Hulu developers have come out describing HTML5 as not ready to deliver video content, and that Adobe’s Flash still reigns supreme.

“When it comes to technology, our only guiding principle is to best serve the needs of all of our key customers: our viewers, our content partners who license programs to us, our advertisers, and each other. We continue to monitor developments on HTML5, but as of now it doesn’t yet meet all of our customers’ needs. Our player doesn’t just simply stream video, it must also secure the content, handle reporting for our advertisers, render the video using a high performance codec to ensure premium visual quality, communicate back with the server to determine how long to buffer and what bitrate to stream, and dozens of other things that aren’t necessarily visible to the end user. Not all video sites have these needs, but for our business these are all important and often contractual requirements” wrote Eugene Wei, VP of Product at Hulu.

With Apple putting all its eggs in the HTML5 basket, it seems others aren’t so sure. Adobe’s concerns appear valid, and today launched its We Love Choice campaign.

“At Adobe, we believe that the open flow of creativity, ideas, and information should be limited only by the imagination. Innovation thrives when people are free to choose the technologies that enable them to openly express themselves and access information where and when they want. Everyone loses when technological barriers impede the exchange of ideas” the campaign says.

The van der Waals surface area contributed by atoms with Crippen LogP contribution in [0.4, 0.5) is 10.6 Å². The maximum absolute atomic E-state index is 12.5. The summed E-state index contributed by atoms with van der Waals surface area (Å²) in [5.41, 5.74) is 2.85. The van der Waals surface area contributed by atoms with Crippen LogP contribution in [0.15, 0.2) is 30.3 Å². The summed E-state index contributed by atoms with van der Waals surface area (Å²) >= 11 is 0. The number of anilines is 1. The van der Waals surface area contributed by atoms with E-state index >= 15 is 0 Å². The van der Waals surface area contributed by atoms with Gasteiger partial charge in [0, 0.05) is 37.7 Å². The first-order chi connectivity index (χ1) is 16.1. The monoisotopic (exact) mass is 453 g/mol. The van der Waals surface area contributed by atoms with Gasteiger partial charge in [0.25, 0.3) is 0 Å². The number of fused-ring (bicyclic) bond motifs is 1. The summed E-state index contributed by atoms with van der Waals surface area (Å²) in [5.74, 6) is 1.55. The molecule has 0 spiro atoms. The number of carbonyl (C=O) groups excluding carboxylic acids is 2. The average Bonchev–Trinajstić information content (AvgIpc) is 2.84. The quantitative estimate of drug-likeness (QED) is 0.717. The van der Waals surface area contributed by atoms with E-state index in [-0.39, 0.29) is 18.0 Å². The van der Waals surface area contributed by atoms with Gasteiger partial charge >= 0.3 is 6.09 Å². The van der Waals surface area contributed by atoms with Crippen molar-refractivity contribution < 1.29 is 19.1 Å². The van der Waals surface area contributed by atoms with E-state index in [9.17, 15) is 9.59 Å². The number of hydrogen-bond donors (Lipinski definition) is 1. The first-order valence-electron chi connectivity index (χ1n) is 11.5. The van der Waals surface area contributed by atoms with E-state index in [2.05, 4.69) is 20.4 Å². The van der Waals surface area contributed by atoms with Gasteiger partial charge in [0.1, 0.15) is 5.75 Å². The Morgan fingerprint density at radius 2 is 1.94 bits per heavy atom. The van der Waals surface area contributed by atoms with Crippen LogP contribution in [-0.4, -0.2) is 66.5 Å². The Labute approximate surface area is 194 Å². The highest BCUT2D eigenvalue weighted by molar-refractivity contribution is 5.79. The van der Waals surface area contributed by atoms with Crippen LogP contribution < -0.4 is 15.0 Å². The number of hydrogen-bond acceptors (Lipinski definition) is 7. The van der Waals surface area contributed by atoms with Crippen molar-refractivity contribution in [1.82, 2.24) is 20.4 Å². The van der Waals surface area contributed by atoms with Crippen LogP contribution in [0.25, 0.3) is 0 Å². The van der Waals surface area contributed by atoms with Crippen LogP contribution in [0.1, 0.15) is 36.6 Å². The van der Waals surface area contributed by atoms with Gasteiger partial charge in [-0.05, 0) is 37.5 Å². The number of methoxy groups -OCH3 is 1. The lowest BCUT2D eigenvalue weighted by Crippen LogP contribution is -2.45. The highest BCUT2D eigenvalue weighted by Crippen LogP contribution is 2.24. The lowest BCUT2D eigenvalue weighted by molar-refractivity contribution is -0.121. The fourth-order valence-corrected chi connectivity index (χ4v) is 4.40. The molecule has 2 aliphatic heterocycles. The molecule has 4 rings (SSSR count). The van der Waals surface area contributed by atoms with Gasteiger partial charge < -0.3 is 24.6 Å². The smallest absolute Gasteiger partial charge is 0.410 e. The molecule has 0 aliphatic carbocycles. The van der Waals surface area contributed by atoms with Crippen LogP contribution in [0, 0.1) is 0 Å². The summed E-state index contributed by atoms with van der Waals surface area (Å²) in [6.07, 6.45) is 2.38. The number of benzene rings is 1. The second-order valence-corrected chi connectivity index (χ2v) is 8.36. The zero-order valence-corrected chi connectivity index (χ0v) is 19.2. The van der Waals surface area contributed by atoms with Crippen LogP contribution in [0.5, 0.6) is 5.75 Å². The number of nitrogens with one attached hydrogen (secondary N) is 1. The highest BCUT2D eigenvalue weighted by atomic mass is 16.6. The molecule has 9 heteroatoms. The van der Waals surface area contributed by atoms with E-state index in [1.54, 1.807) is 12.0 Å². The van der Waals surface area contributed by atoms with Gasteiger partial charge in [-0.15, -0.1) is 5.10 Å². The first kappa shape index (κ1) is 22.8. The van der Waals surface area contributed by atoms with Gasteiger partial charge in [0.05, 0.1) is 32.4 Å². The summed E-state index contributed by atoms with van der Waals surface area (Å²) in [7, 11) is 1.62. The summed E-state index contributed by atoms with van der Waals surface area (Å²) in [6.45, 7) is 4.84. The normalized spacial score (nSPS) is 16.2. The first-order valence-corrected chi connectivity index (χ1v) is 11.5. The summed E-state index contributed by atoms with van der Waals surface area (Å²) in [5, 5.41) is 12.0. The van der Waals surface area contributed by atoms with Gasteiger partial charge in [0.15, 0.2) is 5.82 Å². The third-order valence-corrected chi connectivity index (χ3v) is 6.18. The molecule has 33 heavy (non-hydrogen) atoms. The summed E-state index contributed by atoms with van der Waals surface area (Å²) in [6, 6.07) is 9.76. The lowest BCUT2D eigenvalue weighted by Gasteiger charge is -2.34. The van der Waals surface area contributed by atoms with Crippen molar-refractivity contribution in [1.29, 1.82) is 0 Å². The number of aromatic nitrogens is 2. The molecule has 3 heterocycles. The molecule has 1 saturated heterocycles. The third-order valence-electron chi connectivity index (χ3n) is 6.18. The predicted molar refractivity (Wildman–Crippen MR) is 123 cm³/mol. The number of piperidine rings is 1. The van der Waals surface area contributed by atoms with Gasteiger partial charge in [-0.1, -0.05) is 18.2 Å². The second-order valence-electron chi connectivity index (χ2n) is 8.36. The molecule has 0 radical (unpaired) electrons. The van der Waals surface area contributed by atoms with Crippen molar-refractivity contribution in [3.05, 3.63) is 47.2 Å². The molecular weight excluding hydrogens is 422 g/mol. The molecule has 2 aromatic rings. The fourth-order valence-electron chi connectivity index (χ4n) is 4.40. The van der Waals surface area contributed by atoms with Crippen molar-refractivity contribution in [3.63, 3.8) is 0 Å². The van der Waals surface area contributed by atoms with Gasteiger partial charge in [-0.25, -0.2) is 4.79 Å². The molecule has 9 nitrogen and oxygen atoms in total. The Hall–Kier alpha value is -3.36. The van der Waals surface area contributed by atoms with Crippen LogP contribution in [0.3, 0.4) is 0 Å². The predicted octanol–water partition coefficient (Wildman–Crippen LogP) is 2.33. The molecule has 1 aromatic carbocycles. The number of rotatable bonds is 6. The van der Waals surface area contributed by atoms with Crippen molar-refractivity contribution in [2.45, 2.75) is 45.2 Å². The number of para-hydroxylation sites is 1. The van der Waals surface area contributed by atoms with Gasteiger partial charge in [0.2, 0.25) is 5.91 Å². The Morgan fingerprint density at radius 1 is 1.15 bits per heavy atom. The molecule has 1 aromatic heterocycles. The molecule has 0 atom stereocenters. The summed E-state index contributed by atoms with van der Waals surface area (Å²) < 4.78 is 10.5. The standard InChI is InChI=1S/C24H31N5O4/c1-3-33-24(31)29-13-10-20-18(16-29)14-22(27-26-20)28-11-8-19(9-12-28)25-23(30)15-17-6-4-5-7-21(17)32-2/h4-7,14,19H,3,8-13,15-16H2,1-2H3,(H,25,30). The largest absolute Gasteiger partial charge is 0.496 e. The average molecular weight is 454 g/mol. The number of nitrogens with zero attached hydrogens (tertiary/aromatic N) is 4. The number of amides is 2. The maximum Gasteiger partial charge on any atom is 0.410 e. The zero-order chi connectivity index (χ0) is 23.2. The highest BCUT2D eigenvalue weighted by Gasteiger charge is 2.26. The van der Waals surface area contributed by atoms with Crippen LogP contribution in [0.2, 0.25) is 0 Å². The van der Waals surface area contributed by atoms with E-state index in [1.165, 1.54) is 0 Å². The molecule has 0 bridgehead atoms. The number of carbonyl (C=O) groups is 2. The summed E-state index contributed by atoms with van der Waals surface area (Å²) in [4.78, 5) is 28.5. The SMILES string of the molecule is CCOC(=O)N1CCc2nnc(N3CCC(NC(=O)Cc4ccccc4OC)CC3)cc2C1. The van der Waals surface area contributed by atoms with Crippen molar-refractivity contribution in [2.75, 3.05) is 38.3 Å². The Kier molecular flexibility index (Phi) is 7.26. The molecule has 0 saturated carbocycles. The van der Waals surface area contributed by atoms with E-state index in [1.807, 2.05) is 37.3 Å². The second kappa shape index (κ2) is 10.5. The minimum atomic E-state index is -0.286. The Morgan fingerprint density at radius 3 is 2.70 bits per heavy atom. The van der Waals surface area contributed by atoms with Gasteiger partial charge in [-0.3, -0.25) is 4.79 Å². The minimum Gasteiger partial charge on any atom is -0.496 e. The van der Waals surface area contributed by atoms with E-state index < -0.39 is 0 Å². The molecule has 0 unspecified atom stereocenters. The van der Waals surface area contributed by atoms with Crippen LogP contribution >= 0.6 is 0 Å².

It’s clear the HTML5 vs Flash debate is far from over.

2 Responses
  1. Avatar

    “secure the content”

    These guys are a joke. Flash doesn’t secure the content, because it’s impossible to secure the content. With my little knowledge of javascript, I can easily create a Firefox extension that will save the video you are watching in Hulu to your desktop (or anywhere else) without a problem. Of course, I also happen to know a bit of flash, but well, it’s not secure. Anything that can be seen and/or heard in your computer can be stored in your computer. Sound, video, image, anything. Flash makes it a bit harder, but so can HTML5 through javascript.

    On the other hand, they do have a point: HTML5 won’t kill Flash. Flash will kill itself, and Hulu will die with it if they stick to it. With the upcoming Firefox 3.6.4, people will start to notice how much Flash causes problems, because they’ll be able to differentiate, instead of just guess.

  2. Avatar

    I think the main benefit of using Flash over HTML5 here is the ability for Hulu to specify the codec used, and for the player to communicate with the server to help determine the required bit rate, something which HTML5 video is not capable of at this point.